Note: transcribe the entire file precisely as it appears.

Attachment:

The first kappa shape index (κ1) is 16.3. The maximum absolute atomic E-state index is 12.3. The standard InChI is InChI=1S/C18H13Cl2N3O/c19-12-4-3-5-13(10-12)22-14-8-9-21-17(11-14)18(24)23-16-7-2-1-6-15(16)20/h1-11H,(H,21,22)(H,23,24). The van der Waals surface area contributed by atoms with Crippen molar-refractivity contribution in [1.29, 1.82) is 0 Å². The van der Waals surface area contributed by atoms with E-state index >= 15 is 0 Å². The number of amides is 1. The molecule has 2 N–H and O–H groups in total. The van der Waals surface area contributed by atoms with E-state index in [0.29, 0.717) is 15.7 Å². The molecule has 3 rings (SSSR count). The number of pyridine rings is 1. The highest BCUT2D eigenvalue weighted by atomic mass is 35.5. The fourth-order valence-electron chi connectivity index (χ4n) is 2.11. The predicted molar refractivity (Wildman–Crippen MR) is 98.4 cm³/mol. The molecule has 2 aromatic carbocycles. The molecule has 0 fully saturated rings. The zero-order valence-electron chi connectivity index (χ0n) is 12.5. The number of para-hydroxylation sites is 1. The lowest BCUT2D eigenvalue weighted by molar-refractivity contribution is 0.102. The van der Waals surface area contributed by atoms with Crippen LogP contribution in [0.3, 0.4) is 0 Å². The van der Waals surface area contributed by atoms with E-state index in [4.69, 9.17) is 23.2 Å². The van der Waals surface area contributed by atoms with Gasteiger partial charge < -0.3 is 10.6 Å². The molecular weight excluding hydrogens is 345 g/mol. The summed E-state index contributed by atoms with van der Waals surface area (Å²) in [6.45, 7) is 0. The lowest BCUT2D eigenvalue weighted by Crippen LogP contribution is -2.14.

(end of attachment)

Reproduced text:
The first kappa shape index (κ1) is 16.3. The maximum absolute atomic E-state index is 12.3. The standard InChI is InChI=1S/C18H13Cl2N3O/c19-12-4-3-5-13(10-12)22-14-8-9-21-17(11-14)18(24)23-16-7-2-1-6-15(16)20/h1-11H,(H,21,22)(H,23,24). The van der Waals surface area contributed by atoms with Crippen molar-refractivity contribution in [1.29, 1.82) is 0 Å². The van der Waals surface area contributed by atoms with E-state index >= 15 is 0 Å². The number of amides is 1. The molecule has 2 N–H and O–H groups in total. The van der Waals surface area contributed by atoms with E-state index in [0.29, 0.717) is 15.7 Å². The molecule has 3 rings (SSSR count). The number of pyridine rings is 1. The highest BCUT2D eigenvalue weighted by atomic mass is 35.5. The fourth-order valence-electron chi connectivity index (χ4n) is 2.11. The predicted molar refractivity (Wildman–Crippen MR) is 98.4 cm³/mol. The molecule has 2 aromatic carbocycles. The molecule has 0 fully saturated rings. The zero-order valence-electron chi connectivity index (χ0n) is 12.5. The number of para-hydroxylation sites is 1. The lowest BCUT2D eigenvalue weighted by molar-refractivity contribution is 0.102. The van der Waals surface area contributed by atoms with Crippen LogP contribution in [0.3, 0.4) is 0 Å². The van der Waals surface area contributed by atoms with E-state index in [4.69, 9.17) is 23.2 Å². The van der Waals surface area contributed by atoms with Gasteiger partial charge < -0.3 is 10.6 Å². The molecular weight excluding hydrogens is 345 g/mol. The summed E-state index contributed by atoms with van der Waals surface area (Å²) in [6.45, 7) is 0. The lowest BCUT2D eigenvalue weighted by Crippen LogP contribution is -2.14.